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Shepherd Earns Rare Distinction in Judo

November 15, 2016

Eiko Saito Shepherd photo  
Eiko Saito Shepherd, left, recently was honored at the
Hachidan Celebration in Florissant for earning the rank of
eighth-degree black belt in judo and more than 30 years of
teaching the sport. 

Eiko Saito Shepherd is one of only three women in the world to earn the rank of eighth-degree black belt in judo.

But Shepherd does not consider that the most significant accomplishment in her career.

“My most noteworthy achievement is helping my students in the same way that others have helped me to make my life better through judo,” said Shepherd, an adjunct physical education instructor at Florissant Valley who has taught judo there since 2007.

To earn the rank of eighth degree takes a lifetime of practice and devotion to judo, Shepherd said, noting that very few achieve this level. To gain strength, Shepherd did weight training. She also entered the 1995 World Bench Press competition and won a world title.

“The judo world is still dominated by men. Males get promotions easier than females,” Shepherd said. “However, the way I feel is that females when we set our mind to it, can perform as well as men.”

Shepherd grew up in Tokyo, and started judo because it was her family’s sport. Her father practiced judo and ju jitsu. Her older brother, Chu, was an Asian Games champion. Judo is a form of physical, mental and spiritual development.

“The first time I went to see my brother compete in a tournament, I was fascinated by the way he moved,” Shepherd said. “I wanted to be like him. So when I was 11 years old I began practicing at my local judo (dojo) club. I practiced judo because I wanted to learn how a little strength can conquer a big strength. With hard training from my brother and judo teachers, I became a strong competitor.”

As a teen, Shepherd’s coaches encouraged her to enter the competition against the males at the Kodokan, the world headquarters of judo. No officials objected, she said, because they thought she would lose in no time. However, Shepherd did very well, making history in Japan as the first woman to compete against men.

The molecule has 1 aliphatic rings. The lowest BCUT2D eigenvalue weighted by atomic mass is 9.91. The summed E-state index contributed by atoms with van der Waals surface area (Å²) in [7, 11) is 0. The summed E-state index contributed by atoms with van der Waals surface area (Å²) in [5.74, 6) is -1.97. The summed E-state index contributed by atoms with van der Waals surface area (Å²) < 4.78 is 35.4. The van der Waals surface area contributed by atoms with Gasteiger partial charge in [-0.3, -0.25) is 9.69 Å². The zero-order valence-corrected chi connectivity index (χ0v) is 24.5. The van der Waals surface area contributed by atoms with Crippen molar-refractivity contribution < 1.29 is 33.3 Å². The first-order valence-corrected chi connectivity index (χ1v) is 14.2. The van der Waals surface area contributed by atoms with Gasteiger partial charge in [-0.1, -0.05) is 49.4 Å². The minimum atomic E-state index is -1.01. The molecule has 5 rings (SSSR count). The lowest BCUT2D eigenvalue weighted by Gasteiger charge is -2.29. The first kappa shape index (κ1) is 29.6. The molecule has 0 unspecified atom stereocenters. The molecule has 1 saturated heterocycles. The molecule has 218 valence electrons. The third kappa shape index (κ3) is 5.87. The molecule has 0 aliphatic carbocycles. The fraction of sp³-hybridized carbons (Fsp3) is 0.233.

“My interest in judo has been sustained because there is no end to what one can learn about techniques, psychology and philosophy,” Shepherd said. “Judo builds good character, both physically and mentally.”

Shepherd has devoted 58 years of her life to the sport, including more than 30 years as an instructor. She recently was honored at the Hachidan Celebration in Florissant for her 8th Dan promotion.

“My students came from all over the country to celebrate with me,” Shepherd said. “They are now in their 30s and 40s, and are quick to say how important judo remains in their lives.  I have coached many of them at competitions across the United States, in Japan, Canada and Europe. So over the years I have built a bond between the students and myself. So we are a judo family.”

Shepherd, who lives in Washington Park, Ill., with her husband, Terry. They have two children and three grandchildren.

Now 69, Shepherd still has the passion to spread a love for judo. Her oldest students are retirees.

“Some people may think that judo is only for competition in tournaments, and that is not true,” Shepherd said. “Dr. (Jigoro) Kano, the founder of judo, intended for it to be a method of physical and mental conditioning for boys and girls, men and women of all ages.

“Everyone has a different reason to come to judo,” she added. “Some may come for competition, exercise, fun, recreation, friendship, confidence and character building. Through judo practice, my students make themselves better people.”